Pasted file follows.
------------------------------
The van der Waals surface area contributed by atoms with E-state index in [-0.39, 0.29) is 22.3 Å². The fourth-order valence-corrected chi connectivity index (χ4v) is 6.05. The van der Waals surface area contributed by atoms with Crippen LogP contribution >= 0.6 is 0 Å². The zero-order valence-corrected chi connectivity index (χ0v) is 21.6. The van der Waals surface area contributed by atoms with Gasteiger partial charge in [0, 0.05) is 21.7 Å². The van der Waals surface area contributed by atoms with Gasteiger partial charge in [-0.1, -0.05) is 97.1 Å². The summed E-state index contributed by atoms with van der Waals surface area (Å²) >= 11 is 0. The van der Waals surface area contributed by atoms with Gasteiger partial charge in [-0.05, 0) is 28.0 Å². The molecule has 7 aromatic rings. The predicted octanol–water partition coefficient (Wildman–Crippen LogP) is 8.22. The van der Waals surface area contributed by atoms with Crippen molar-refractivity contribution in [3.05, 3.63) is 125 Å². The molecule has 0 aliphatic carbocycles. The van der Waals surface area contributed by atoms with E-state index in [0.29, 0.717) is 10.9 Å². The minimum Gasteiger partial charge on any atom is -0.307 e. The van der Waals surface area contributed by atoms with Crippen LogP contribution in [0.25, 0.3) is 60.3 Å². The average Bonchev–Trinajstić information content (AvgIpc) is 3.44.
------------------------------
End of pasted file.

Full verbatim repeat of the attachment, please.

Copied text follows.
The van der Waals surface area contributed by atoms with E-state index in [-0.39, 0.29) is 22.3 Å². The fourth-order valence-corrected chi connectivity index (χ4v) is 6.05. The van der Waals surface area contributed by atoms with Crippen LogP contribution >= 0.6 is 0 Å². The zero-order valence-corrected chi connectivity index (χ0v) is 21.6. The van der Waals surface area contributed by atoms with Gasteiger partial charge in [0, 0.05) is 21.7 Å². The van der Waals surface area contributed by atoms with Gasteiger partial charge in [-0.1, -0.05) is 97.1 Å². The summed E-state index contributed by atoms with van der Waals surface area (Å²) >= 11 is 0. The van der Waals surface area contributed by atoms with Gasteiger partial charge in [-0.05, 0) is 28.0 Å². The molecule has 7 aromatic rings. The predicted octanol–water partition coefficient (Wildman–Crippen LogP) is 8.22. The van der Waals surface area contributed by atoms with Crippen molar-refractivity contribution in [3.05, 3.63) is 125 Å². The molecule has 0 aliphatic carbocycles. The van der Waals surface area contributed by atoms with E-state index in [0.29, 0.717) is 10.9 Å². The minimum Gasteiger partial charge on any atom is -0.307 e. The van der Waals surface area contributed by atoms with Crippen LogP contribution in [0.25, 0.3) is 60.3 Å². The average Bonchev–Trinajstić information content (AvgIpc) is 3.44.